The example given in Ken Hansen’s letter, “We all need, use public services” points out the hypocrisy of so many when it comes to debating the merits of “government.” Whether it’s Tea Party fanatics, Grover Norquist disciples, Ruby Ridge sympathizers, or critics of the New Deal, I suspect the common threads are ignorance and selfishness.
I wonder if these kinds of folk ever vaccinate their kids, use electricity, check out books from the library, take ferries, go fishing in stocked lakes, call 911, mail letters, fly in airplanes, eat inspected food, get passports, purchase savings bonds or securities, or send their kids to public schools? All of these things would be much harder, if not impossible, without government services. So many people take these and other things for granted, yet are quick to complain about taxes, or vilify public employees. More troubling are those who feel that government has no role in aiding the less fortunate in our society. These people should remember that their good fortune may be the result of an accident of birth, or of taking advantage of opportunities that are not available to everyone.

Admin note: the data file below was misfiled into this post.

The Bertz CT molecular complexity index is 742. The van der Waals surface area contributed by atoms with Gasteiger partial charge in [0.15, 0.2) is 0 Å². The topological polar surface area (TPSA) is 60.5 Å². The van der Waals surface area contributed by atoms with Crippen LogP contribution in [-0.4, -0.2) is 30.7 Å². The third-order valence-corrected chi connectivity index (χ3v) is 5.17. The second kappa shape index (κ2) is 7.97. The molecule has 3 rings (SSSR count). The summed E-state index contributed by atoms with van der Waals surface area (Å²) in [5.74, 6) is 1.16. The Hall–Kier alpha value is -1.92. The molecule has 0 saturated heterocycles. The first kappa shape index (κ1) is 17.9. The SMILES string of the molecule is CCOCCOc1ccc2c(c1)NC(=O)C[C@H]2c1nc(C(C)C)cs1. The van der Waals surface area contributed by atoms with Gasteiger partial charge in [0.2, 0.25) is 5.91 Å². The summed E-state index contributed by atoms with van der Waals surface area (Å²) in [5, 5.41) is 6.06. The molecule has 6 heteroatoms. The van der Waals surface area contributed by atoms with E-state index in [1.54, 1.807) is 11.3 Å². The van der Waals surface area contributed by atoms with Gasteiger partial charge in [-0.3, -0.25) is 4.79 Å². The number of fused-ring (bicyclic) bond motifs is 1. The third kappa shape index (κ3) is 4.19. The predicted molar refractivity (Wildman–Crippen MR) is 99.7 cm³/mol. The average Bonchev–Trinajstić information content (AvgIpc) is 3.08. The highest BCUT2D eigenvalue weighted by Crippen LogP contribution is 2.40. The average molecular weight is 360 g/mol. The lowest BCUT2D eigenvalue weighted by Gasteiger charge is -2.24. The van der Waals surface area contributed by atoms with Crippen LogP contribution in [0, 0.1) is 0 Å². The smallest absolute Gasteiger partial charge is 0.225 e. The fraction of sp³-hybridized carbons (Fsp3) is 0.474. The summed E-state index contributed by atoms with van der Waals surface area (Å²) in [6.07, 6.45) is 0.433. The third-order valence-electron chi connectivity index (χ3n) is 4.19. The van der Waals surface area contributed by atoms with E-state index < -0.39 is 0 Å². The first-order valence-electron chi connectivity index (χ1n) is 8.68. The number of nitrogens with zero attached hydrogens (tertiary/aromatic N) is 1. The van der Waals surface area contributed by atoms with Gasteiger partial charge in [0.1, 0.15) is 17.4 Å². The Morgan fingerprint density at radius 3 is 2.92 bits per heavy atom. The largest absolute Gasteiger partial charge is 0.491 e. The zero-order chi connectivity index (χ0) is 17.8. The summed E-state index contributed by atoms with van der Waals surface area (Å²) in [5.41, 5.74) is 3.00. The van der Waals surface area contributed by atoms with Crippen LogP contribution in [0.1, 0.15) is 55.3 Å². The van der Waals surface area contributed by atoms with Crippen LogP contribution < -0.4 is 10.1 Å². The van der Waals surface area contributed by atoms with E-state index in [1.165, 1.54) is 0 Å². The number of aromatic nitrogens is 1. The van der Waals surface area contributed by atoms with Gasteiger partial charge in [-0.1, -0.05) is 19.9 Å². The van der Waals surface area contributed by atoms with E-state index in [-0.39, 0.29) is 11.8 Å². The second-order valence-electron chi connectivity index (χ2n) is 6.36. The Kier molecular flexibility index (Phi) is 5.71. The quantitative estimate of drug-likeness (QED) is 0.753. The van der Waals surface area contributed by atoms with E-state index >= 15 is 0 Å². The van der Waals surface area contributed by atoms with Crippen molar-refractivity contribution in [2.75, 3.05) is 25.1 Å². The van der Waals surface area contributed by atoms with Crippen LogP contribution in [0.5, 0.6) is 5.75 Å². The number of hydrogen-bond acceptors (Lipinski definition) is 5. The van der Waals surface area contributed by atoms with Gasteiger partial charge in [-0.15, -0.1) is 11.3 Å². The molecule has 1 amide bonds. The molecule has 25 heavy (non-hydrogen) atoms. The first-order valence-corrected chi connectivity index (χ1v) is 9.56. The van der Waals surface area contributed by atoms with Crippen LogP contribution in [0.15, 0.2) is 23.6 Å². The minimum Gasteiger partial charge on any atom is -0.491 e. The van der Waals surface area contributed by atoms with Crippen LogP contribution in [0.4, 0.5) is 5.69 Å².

Fear or mistrust of government is simply irrational. Sure, as in every large-scale endeavor there are inefficiencies, mistakes, and opportunities for improvement, and we need to keep the public sector honest. But “government” is us — it’s our neighbors and relatives who go to work every day and provide important services. The irony is that those who seek to diminish or sabotage government don’t understand that they are ultimately just hurting themselves.